pricecurrent/laravel-eloquent-filters

Advanced Laravel models filtering capabilities

0.1.2 2022-02-20 11:40 UTC

This package is auto-updated.

Last update: 2022-05-20 12:30:40 UTC


README

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Installation

You can install the package via composer:

composer require pricecurrent/laravel-eloquent-filters

Usage

This package gives you fine-grained control over how you may go about filtering your Eloquent Models.

This package is particularly good when you need to address complex use-cases, implementing filtering on many parameters, using complex logic.

But let's start with simple example:

Consider you have a Product, and you need to filter products by name:

use App\Filters\NameFilter;
use Pricecurrent\LaravelEloquentFilters\EloquentFilters;

class ProductsController
{
    public function index(Request $request)
    {
        $filters = EloquentFilters::make([new NameFilter($request->name)]);

        $products = Product::filter($filters)->get();
    }
}

Generate eloquent-filter

php artisan make:eloquent-filter NameFilter

This will put your Filter to the app/Filters directory by default. You may prefix the name with the path, like Models/Product/NameFilter.

php artisan make:eloquent-filter Models/Product/NameFilter

You can use the --field=name argument to generate your filter with the field name

php artisan make:eloquent-filter Models/Product/NameFilter --field=name

Here is what your NameFilter might look like:

use Pricecurrent\LaravelEloquentFilters\AbstractEloquentFilter;
use Illuminate\Database\Eloquent\Builder;

class NameFilter extends AbstractEloquentFilter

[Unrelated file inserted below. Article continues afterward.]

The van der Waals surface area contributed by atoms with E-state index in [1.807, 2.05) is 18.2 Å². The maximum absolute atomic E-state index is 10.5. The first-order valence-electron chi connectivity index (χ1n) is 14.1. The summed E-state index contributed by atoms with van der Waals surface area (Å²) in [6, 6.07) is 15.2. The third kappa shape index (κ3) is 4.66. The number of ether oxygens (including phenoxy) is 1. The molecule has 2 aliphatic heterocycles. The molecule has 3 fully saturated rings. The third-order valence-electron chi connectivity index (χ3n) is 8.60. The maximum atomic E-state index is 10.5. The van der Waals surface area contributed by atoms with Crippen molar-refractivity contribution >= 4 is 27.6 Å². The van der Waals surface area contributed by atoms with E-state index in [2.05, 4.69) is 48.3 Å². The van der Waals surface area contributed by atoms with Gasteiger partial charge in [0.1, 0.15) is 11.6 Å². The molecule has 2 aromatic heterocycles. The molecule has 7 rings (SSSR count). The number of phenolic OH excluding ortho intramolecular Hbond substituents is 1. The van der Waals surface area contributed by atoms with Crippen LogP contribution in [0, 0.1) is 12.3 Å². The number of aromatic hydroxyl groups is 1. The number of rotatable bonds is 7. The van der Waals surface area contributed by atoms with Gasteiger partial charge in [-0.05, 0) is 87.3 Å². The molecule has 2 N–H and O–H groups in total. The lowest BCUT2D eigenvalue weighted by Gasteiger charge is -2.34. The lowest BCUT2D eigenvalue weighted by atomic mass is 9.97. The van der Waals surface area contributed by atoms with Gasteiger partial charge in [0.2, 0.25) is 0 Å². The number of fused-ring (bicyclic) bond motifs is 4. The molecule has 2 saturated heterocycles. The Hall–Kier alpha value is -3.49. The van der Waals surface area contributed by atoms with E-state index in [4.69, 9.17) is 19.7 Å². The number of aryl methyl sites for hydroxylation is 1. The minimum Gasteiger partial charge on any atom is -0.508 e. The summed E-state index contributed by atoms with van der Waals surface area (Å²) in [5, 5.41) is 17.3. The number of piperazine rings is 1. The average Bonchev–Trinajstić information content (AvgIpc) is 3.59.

{
    protected $name;

    public function __construct($name)
    {
        $this->name = $name;
    }

    public function apply(Builder $query): Builder
    {
        return $query->where('name', 'like', "{$this->name}%");
    }
}

Notice how our Filter has no clue it is tied up with a specific Eloquent Model? That means, we can simply re-use it for any other model, where we need to bring in the same name filtering functionality:

use App\Filters\NameFilter;
use App\Models\User;
use Pricecurrent\LaravelEloquentFilters\EloquentFilters;

class UsersController
{
    public function index(Request $request)
    {
        $filters = EloquentFilters::make([new NameFilter($request->user_name)]);

        $products = User::filter($filters)->get();
    }
}

You can chain methods from the filter as if it was simply an Eloquent Builder method:

use App\Filters\NameFilter;
use App\Models\User;
use Pricecurrent\LaravelEloquentFilters\EloquentFilters;

class UsersController
{
    public function index(Request $request)
    {
        $filters = EloquentFilters::make([new NameFilter($request->user_name)]);